How to finish your first professional game? [Part II - Development]

In the previous part of this post we’ve examined important things to be considered before starting a game development itself. Let’s list them just as a reminder:

  • right sizing a game, so it is possible to finish it
  • creating a rough game project schedule (including GUI development and bugfixing time)
  • accepting the plan and following it

Actually following the plan may seem simple, but it isn’t – there are still a lot of problems that you may encounter. I’m going to give you some tips however, that might make it easier for you to stick to the plan, thus successfully driving your project to a completed game.

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How to finish your first professional game? [Part I - Preparations]

There are a lot of people trying to make creating games their primary and only source of income, but only a few succeeds. Why is this happening? There are really numerous factors, for example quality of their games, good marketing, brilliant ideas, pure luck and many more. But the most important thing to be considered at first is the ability to actually create a game.

Finishing a game on a professional level is much harder than a starting game developer can even imagine. There are lots of difficulties that can stop you from finishing what you’ve planned. Let’s see what can be done to overcome some of them and thus increase a chance of succeeding as a game developer.

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How well can good casual games sell?

One thing that I was missing before deciding to start independent games development, was some solid data describing what to expect from this business in terms of income. There are a lot of posts on this topic, but none of them is answering the question thoroughly. Please do not understand me wrong – I am not trying to create games purely for money, but I wanted to know if it can be profitable enough to support myself, so I can create games full-time, not sacrificing my family life on the altar of a hobby.

Most indie developers state, that a statistical game will earn nothing at all. Jeff Tunnell has written, that you should expect anything between no income at all and what a best selling hit game can give. Koen Witters’ short article explains that with a hard work you may expect to earn at least a few thousand dollars from the first game.

I agree with them – you have to put a lot of effort in developing your game first, so it is fun and it looks nice, and next even more effort in marketing and distribution to let the world find out about it. But let’s assume that you already have a fine game and you do your work regarding distribution part. What to expect then? You may find specific games sales stats, be it hit games or those that don’t sell well. Grey Alien Games has listed some of them in his article, if you are interested.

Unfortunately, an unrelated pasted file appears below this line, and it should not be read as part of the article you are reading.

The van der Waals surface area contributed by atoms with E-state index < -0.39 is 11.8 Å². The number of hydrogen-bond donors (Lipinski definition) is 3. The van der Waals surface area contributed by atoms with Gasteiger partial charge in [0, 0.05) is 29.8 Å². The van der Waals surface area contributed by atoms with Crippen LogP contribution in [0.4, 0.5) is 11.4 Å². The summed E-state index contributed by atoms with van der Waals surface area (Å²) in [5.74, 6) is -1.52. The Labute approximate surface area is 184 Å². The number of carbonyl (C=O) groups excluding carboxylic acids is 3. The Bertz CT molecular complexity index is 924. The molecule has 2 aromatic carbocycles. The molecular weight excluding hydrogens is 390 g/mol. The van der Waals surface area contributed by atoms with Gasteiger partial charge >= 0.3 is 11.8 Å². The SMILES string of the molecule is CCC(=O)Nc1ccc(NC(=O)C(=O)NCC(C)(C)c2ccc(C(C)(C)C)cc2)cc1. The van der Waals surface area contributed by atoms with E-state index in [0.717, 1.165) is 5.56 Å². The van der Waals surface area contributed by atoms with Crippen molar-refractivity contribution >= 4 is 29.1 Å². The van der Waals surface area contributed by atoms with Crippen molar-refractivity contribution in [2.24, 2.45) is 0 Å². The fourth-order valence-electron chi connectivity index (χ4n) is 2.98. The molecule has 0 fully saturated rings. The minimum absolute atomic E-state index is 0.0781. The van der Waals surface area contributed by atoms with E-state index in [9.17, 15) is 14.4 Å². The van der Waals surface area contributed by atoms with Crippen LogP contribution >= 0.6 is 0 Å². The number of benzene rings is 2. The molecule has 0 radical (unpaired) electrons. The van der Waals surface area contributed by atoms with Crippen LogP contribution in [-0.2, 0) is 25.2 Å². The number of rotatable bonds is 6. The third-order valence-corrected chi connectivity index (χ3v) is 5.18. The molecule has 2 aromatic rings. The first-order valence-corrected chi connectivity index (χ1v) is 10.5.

Example sales is not enough

Such data might be helpful, but there’s one problem with it. They are all case studies only. Case studies won’t give you an overview of the market. I have however found out several informations apart from listed above. They might seem just minor tidbits at a glance, but combined together can become a basis to estimate expected income from the Big Fish Games casual games portal.

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Hello everyone!

I’d like to welcome anyone visiting this blog and to introduce myself. I am a C++ programmer working at Google Poland, but apart from my regular job, after hours of work, I am a programmer at Magic-Ars – a small independent game development studio from Poland. It has been created by me and my wife, who is an artist in our team. At the moment we are developing our first casual game – 3D Puzzle Venture – a jigsaw puzzle game for the PC market. I will not advertise it here any longer, but if you are interested, please feel encouraged to visit its web page. I will just mention that we expect to release a beta trial version in around 2 months.

What will you find on this blog?

The main purpose of this blog is to provide informations that could be helpful for starting and future independent game developers, based on my own experience as a programmer, as well as a further analysis of data that can be found in the Internet. Topics will cover a wide range of aspects, like programming, team and project management, distributing and marketing games, or independent games market analysis.

Apart from that you will find some generic posts here, that will come to my mind, but only if they are somehow related to the game development.

Just to be clear – this blog is not intended to be a developer’s diary. I don’t think it would be interesting for anyone, I will however post here info about major updates of our projects from time to time, like releasing beta or final version and similar stuff.

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